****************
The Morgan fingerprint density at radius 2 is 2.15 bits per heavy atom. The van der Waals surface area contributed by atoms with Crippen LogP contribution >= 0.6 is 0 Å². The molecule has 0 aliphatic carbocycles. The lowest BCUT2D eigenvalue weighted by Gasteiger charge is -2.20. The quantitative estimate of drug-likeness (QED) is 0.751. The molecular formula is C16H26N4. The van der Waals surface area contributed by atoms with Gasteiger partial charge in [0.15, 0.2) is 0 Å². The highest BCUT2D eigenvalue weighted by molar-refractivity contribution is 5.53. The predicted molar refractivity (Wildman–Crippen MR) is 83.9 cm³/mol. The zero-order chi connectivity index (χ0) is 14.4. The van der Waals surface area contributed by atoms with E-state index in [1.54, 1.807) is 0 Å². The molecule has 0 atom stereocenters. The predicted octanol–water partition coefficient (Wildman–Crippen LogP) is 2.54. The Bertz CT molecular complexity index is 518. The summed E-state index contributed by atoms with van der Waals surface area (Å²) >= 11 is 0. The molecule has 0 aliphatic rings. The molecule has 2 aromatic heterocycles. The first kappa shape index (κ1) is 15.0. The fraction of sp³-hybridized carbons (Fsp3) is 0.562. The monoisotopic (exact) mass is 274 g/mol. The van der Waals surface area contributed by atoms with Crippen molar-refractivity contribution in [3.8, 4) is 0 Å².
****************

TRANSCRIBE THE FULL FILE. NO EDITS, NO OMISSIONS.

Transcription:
The Morgan fingerprint density at radius 2 is 2.15 bits per heavy atom. The van der Waals surface area contributed by atoms with Crippen LogP contribution >= 0.6 is 0 Å². The molecule has 0 aliphatic carbocycles. The lowest BCUT2D eigenvalue weighted by Gasteiger charge is -2.20. The quantitative estimate of drug-likeness (QED) is 0.751. The molecular formula is C16H26N4. The van der Waals surface area contributed by atoms with Gasteiger partial charge in [0.15, 0.2) is 0 Å². The highest BCUT2D eigenvalue weighted by molar-refractivity contribution is 5.53. The predicted molar refractivity (Wildman–Crippen MR) is 83.9 cm³/mol. The zero-order chi connectivity index (χ0) is 14.4. The van der Waals surface area contributed by atoms with E-state index in [1.54, 1.807) is 0 Å². The molecule has 0 atom stereocenters. The predicted octanol–water partition coefficient (Wildman–Crippen LogP) is 2.54. The Bertz CT molecular complexity index is 518. The summed E-state index contributed by atoms with van der Waals surface area (Å²) >= 11 is 0. The molecule has 0 aliphatic rings. The molecule has 2 aromatic heterocycles. The first kappa shape index (κ1) is 15.0. The fraction of sp³-hybridized carbons (Fsp3) is 0.562. The monoisotopic (exact) mass is 274 g/mol. The van der Waals surface area contributed by atoms with Crippen molar-refractivity contribution in [3.8, 4) is 0 Å².